Fandom: Doctor Who
Characters: The Tenth Doctor/Donna, the TARDIS
Length: 13,000 words, six chapters. Completed.
Warnings: Torture, attempted sexual assault, adult language
Disclaimer: These characters belong to the BBC, not to me.
She couldn’t run. All she could do was stand and fight. Fortunately, fighting was something she’d always been good at.
She wasn’t anywhere near as strong as he was, and she wasn’t sure that the Time Lord body shared the same weak points as the human body. But she did know one way to stop him.
As the Stranger moved toward her, she groped behind her on the desk, picked up the nearly empty whisky bottle, and slammed it against his head, so hard that it shattered.
He collapsed in a boneless heap–probably wouldn’t have fallen so hard if he wasn’t pissed as a newt, she thought–and she instantly dropped to her knees beside him, feeling for his heartbeats.
“Oh, Doctor,” she whispered, blinking at the tears–stupid, stupid tears–that burned in her eyes. She hadn’t wanted to hurt him, but she’d had no choice. “I’m sorry. So sorry.”
She blew out a relieved breath as she found that beneath her hand, his hearts beat strong and steady. He’d told her more than once that his head was harder than a human’s, and she’d seen him recover without problems from similar blows on three different planets, but she was nevertheless immensely relieved. She saw blood trickling from a cut on his temple, but it wasn’t a particularly bad wound. She was fairly certain he’d be all right, once he awakened.
In the meantime, she had a Stranger to tie up.
When his eyes flickered open, she was seated beside him on the carpet. He looked up into her eyes, blinking as if to clear his head, and then twitched his limbs, discovering that she’d tied his hands and legs tightly, with the thickest rope she could find. He offered her a hesitant smile.
“Donna? You all right?”
“Doctor,” she whispered, and more tears threatened. Stupid, she chided herself, stop crying. She patted his cheek with awkward affection, grateful that he sounded entirely like himself, and perfectly sober besides. Clearly his superior metabolism had taken care of the alcohol. “I’m fine,” she said gently. “You?”
He considered that for a moment. “Okay. Got a headache, though.”
She wondered if it was a hangover, or a concussion. Might be both. “Where’s the other bloke?”
“Hasn’t waked up yet. All that whisky. He hasn’t the head for it.” He smiled wryly, and then shifted a bit on the carpet, as if trying to free himself. “Donna, untie me. I need to get to the med bay.”
She moved her hands toward the ropes, but then hesitated. “I can’t, Doctor. If he wakes up while you’re untied–"
“Donna,” he said, impatience threading through his voice, “I have to get to the med bay. I’m sorry, but this isn’t something you can do for me. I have to synthesize something to get rid of him permanently, and I need to do it right now, before he wakes up. Let me go.”
She hesitated a moment longer, then reached toward him, and a glint of satisfaction flashed through his eyes, almost too quickly to be seen. But she spotted it, because she’d been watching for it.
Those eyes. The Doctor hadn’t ever been able to hide anything from her. And the other bloke couldn’t, either.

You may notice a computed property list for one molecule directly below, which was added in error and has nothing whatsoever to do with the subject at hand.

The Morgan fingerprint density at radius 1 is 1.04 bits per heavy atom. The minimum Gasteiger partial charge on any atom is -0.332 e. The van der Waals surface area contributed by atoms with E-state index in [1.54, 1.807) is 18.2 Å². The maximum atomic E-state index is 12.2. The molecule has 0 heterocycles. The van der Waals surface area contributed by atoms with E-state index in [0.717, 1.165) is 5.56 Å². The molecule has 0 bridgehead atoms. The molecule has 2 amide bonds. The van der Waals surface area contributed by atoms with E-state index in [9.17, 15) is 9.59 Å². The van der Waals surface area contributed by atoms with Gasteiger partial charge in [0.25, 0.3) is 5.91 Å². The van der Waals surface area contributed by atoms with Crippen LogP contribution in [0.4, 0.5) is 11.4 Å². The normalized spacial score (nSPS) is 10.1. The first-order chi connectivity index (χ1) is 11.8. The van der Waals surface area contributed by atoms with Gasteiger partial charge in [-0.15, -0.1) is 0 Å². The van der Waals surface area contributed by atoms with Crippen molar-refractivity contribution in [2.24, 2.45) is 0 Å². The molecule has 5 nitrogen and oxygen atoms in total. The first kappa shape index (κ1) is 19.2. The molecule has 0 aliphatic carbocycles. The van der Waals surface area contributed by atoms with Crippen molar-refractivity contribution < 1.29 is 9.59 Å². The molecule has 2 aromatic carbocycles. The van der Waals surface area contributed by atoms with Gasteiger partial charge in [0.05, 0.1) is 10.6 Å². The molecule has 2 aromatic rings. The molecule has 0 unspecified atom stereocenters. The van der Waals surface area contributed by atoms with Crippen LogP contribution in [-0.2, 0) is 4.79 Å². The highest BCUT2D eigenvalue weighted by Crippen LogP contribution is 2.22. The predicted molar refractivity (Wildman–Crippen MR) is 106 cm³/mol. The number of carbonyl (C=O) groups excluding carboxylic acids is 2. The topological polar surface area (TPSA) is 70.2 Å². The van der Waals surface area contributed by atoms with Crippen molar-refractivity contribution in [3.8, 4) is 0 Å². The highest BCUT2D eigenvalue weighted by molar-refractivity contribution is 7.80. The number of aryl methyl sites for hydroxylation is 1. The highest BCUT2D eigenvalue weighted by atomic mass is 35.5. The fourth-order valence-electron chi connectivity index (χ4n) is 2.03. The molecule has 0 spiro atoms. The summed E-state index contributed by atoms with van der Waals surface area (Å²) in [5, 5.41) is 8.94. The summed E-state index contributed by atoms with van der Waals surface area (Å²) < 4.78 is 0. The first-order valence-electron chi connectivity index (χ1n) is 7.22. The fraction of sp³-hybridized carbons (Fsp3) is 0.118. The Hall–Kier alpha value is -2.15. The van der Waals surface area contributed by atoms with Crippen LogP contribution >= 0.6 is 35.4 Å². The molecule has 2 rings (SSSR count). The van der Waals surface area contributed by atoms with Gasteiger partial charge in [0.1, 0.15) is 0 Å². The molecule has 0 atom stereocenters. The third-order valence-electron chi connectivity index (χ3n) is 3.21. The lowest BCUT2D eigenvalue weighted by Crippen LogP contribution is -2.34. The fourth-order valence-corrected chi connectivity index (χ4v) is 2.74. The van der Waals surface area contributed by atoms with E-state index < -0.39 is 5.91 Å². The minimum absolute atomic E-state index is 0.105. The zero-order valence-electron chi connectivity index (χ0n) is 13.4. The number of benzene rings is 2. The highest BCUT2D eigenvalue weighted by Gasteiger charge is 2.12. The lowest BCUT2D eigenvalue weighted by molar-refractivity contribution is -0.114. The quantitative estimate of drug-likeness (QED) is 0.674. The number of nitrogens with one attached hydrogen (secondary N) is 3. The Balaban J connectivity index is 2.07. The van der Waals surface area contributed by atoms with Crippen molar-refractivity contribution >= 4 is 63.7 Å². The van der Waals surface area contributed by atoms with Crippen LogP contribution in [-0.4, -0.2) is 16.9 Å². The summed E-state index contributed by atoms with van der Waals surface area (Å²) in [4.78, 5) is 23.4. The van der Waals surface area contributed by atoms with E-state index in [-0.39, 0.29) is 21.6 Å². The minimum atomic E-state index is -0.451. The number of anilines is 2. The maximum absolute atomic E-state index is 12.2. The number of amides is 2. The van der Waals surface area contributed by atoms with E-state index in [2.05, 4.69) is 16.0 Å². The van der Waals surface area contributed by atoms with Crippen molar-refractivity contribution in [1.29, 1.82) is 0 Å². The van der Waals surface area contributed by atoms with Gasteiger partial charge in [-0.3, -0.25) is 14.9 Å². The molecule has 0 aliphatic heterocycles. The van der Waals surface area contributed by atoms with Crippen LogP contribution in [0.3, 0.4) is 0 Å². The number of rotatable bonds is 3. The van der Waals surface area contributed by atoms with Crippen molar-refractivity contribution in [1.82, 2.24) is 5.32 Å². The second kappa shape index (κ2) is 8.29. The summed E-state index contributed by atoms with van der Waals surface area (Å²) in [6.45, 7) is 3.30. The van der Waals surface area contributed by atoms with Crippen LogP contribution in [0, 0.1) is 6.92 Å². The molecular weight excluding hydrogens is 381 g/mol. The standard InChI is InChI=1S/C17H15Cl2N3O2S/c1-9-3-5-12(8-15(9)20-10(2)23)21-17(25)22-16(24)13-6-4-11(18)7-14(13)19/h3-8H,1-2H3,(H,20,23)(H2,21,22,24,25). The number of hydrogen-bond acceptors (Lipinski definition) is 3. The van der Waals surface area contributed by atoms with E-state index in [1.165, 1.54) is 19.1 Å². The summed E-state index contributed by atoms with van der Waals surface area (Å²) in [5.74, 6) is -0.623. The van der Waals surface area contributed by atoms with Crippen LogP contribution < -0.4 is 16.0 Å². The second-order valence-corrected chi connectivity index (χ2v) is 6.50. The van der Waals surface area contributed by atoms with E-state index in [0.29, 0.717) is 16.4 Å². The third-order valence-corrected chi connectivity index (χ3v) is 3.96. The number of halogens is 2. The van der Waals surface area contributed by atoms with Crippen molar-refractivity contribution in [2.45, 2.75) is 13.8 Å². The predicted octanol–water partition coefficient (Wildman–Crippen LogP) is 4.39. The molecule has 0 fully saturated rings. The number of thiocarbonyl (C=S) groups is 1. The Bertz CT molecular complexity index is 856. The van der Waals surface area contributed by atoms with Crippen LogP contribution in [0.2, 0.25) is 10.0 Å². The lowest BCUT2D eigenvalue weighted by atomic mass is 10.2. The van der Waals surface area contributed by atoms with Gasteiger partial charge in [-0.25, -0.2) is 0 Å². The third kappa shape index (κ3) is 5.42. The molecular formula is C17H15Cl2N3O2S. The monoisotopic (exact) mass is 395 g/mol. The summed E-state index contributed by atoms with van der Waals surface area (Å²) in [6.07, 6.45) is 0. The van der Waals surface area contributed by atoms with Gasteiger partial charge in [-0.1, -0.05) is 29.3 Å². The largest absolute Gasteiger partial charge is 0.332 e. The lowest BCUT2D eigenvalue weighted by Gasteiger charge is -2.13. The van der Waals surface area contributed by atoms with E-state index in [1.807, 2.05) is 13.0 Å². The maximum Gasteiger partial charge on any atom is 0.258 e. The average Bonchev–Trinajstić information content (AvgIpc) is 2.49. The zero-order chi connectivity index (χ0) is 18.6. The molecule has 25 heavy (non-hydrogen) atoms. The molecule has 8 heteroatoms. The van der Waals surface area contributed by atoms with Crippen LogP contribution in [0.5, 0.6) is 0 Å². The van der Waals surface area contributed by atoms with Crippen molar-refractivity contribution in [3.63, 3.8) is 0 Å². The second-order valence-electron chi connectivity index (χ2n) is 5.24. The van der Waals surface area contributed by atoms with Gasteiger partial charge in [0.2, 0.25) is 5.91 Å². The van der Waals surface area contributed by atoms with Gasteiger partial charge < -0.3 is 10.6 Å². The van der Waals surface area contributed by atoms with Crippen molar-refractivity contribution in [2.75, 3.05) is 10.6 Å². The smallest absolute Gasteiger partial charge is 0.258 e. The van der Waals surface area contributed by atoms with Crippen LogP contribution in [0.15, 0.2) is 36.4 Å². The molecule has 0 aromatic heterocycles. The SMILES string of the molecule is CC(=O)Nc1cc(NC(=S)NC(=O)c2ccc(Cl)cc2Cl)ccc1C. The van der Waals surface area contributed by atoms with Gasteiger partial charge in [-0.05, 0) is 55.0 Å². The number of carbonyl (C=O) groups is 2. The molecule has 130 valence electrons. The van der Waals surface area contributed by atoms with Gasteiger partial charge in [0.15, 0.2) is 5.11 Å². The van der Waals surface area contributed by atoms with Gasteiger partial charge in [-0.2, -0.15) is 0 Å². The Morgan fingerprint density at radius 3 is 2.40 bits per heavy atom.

“I’m not stupid, y’know,” she said, very softly, moving back from him.
He gave her a wide-eyed look of innocence. “Never thought you were, Donna. Always said you were brilliant. Now let’s not waste any more time, yeah? Let me go.”
“I would,” she said, carefully not raising her voice, “if you were the Doctor. But you’re not.”
“Of course I am.” Anger flashed into his eyes. “Let me go, damn it.”
“The Doctor wouldn’t be angry that I was being cautious,” she pointed out. “He’d want me to be careful.”
“You stupid cow.” His lips drew back in a snarl, all pretense gone. “If you don’t let me go right now, you’ll regret it.”
“Don’t think so,” she said, settling back onto the carpet beside him. “I think I’d regret it a lot more if I were to let you go. Right now I’ve got you where you can’t harm anyone. That’s a step in the right direction, I figure. Now I just have to figure out how to get you out of the Doctor’s body.”
“You can’t. It’s my body now.” He uttered an ugly sound, a noise as feral and dangerous as a wolf’s growl. “And you’re wrong. I can harm someone. I can harm your precious Doctor, so much more than you can possibly imagine.”
She scowled down at him. “You can’t. You’re bluffing, Psycho-Boy.”
“You have no idea what I put the little fools on that wretched planet through,” he said, his voice dripping with contempt. “They worshipped me. They tried so, so hard to placate me. But every so often, I got bored, and then I would take one of them and rip its mind apart, piece by piece. You can’t imagine how they screamed.”
The dark, disturbing edge of lust in his voice creeped her out, making the little hairs on her neck stand on end. “You can’t do that to the Doctor,” she pointed out, trying to keep her voice from shaking. “His mind is your mind.”
“Well, not exactly. I’m in his brain, yes, but his mind–that’s been placed into its own compartment. Binned, you might say. I’m keeping it in a nice little wastebin at the back of my brain, so to speak, and I can take him apart if I want to. He's only so much rubbish, and I can do whatever I want with him. I simply haven’t bothered. Yet.”
Her heart started to pound heavily, but she forced herself not to show a reaction. “You can’t hurt him without hurting yourself,” she said, hoping against hope it was true.
He laughed, a short, cold sound that iced her blood.
“Want to bet?”
Stop it stop it stop it stop it oh please stop–
The little man was already howling in agony, and It had barely got started. Delightful, It thought as the man writhed and struggled and tried to get away from It. It had taken such joy in feeding the appetites of Its new body that It had almost forgotten that there were joys to be had in the noncorporeal state, too.